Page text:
The same thing is happening to mortgage-backed paper these days. Defaults are rising, ratings are cut, market values keep coming down, but banks and hedge funds are stubbornly hanging on to their nuts. Bernanke cut rates and they took the SIV's onto their own balance sheets - and still there was trouble. The next ploy was to try and set up "separate" entities that would buy the paper from the banks at a slight discount, financed by the self-same banks. They call this an arm's length transaction, but it's their own arm inside the box holding on to the lychee for dear life. Now they are "negotiating" with the Treasury Dept. to find ways to revive the ABCP market.
Meanwhile, the market is clubbing away at their head. Week after week the amounts of ABCP outstanding are dropping and their yields are stuck high, while ABX indexes are melting away.
ABCP outstanding as of Wednesday, Oct. 10. (yellow line). Plunging still...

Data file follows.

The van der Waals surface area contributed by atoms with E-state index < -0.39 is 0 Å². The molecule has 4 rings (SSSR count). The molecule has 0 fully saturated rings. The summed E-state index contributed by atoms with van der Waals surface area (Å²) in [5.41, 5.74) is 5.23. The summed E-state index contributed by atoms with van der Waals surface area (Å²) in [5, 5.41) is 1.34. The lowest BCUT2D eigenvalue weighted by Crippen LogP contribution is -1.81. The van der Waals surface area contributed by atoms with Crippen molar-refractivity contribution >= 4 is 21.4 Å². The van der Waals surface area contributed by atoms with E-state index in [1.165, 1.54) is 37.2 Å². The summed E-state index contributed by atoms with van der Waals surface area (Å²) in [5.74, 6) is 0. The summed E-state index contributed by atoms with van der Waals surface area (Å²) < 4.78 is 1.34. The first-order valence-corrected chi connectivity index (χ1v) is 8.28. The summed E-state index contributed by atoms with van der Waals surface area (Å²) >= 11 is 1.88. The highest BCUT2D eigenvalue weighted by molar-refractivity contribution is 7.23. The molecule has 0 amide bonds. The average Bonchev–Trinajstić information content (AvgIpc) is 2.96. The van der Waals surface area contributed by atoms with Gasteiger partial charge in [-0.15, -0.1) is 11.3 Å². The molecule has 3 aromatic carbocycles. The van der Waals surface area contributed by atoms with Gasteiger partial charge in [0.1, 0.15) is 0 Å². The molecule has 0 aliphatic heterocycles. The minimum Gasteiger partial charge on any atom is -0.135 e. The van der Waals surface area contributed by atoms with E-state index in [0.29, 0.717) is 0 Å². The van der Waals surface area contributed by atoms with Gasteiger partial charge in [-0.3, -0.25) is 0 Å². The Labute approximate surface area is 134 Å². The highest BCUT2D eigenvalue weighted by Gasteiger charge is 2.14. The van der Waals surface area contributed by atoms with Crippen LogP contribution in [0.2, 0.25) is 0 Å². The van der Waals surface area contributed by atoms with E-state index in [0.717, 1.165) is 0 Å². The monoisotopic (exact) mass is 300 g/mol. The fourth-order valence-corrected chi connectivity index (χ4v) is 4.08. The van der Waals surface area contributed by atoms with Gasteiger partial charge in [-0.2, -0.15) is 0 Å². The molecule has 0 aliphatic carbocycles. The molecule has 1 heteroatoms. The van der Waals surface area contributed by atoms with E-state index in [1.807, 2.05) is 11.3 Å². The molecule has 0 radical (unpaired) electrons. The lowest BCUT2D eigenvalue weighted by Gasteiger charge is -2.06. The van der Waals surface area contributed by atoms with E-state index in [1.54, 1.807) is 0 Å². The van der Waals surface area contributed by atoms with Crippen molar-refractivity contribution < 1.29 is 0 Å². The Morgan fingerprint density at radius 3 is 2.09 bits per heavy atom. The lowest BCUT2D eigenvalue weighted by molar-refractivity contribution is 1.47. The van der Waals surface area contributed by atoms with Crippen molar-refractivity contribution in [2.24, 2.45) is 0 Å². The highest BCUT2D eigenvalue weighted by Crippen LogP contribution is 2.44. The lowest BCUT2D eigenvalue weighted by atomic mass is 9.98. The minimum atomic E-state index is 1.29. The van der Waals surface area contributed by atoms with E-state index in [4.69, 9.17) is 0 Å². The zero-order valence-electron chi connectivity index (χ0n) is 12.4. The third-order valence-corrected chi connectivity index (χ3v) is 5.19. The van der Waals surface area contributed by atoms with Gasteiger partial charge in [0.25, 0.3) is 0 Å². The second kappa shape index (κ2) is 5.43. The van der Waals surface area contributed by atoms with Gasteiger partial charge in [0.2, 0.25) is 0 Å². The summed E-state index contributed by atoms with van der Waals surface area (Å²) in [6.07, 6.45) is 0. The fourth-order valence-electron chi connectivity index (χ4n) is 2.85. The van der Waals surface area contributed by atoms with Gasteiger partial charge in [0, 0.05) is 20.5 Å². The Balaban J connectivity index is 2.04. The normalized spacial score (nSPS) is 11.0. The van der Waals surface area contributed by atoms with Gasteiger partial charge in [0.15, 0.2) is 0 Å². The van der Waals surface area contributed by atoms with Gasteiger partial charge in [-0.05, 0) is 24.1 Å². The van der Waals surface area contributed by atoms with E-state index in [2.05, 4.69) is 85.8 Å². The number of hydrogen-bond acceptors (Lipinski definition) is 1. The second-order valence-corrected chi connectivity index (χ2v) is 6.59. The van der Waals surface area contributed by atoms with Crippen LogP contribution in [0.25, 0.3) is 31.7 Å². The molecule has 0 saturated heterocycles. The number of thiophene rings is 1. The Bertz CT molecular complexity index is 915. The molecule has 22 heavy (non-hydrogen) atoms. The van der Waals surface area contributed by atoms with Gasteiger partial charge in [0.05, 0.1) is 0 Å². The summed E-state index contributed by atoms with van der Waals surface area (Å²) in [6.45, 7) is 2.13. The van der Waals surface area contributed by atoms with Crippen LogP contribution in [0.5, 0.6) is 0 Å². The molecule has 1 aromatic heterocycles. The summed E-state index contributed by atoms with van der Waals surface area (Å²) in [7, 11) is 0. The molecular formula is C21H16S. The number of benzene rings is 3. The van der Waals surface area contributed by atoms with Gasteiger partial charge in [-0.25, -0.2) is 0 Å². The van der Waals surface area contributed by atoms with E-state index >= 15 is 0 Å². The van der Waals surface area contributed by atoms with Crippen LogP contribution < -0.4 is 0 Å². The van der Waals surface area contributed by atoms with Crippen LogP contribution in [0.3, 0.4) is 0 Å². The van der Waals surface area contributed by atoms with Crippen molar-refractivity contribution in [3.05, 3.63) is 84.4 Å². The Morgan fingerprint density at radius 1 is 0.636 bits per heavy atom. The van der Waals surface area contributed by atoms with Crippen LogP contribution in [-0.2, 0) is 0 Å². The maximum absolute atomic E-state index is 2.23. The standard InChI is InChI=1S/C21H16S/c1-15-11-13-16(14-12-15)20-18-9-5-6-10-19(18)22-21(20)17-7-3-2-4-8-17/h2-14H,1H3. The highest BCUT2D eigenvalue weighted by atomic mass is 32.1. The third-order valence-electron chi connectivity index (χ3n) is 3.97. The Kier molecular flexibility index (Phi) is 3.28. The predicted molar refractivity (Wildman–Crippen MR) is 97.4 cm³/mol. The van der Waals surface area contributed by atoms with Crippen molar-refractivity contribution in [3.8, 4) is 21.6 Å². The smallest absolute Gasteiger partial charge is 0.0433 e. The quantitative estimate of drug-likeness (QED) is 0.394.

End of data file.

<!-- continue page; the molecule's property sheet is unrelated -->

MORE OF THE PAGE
Charts: Federal Reserve
CP risk spreads have come down somewhat from their panicky highs, but are still very wide and getting sticky around 55-60 b.p. - unlike previous spike episodes. This is not comforting at all.
Absolute yields have come down, but once again ABCP rates refuse to go below where they were before the Fed's rate cut. For mortgage-backed traders/speculators those 50 bp never happened. Maybe the arbi desks will jump in and close the spreads, but... in which direction? Because if they end up also raising the rates paid by the financial firms (red line), it will be a Pyrrhic victory.
Even the newest vintages of ABX are weakening once again.
And how could they not? The real estate boom has turned into a bust, the economy is slowing and mortgages made under rosier-than-thou assumptions are simply not performing according to model. And they are certainly not performing as hoped.
Let go of the nut, Cheeta. That's not Tarzan you see coming at 'ya.